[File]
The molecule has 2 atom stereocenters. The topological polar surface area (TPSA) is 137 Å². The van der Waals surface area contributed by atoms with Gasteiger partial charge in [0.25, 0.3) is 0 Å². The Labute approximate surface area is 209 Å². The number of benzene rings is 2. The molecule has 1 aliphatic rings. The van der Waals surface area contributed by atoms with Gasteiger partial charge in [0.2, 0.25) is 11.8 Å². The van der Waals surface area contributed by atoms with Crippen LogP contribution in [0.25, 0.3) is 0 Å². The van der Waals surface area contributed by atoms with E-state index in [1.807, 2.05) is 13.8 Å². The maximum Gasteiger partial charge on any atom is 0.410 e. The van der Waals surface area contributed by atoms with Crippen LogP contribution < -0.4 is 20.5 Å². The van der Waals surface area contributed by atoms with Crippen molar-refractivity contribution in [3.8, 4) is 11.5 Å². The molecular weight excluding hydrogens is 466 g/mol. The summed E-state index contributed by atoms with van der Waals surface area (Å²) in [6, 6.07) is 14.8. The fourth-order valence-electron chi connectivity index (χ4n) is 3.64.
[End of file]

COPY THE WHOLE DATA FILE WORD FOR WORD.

The molecule has 2 atom stereocenters. The topological polar surface area (TPSA) is 137 Å². The van der Waals surface area contributed by atoms with Gasteiger partial charge in [0.25, 0.3) is 0 Å². The Labute approximate surface area is 209 Å². The number of benzene rings is 2. The molecule has 1 aliphatic rings. The van der Waals surface area contributed by atoms with Gasteiger partial charge in [0.2, 0.25) is 11.8 Å². The van der Waals surface area contributed by atoms with Crippen LogP contribution in [0.25, 0.3) is 0 Å². The van der Waals surface area contributed by atoms with E-state index in [1.807, 2.05) is 13.8 Å². The maximum Gasteiger partial charge on any atom is 0.410 e. The van der Waals surface area contributed by atoms with Crippen LogP contribution < -0.4 is 20.5 Å². The van der Waals surface area contributed by atoms with Crippen molar-refractivity contribution in [3.8, 4) is 11.5 Å². The molecular weight excluding hydrogens is 466 g/mol. The summed E-state index contributed by atoms with van der Waals surface area (Å²) in [6, 6.07) is 14.8. The fourth-order valence-electron chi connectivity index (χ4n) is 3.64.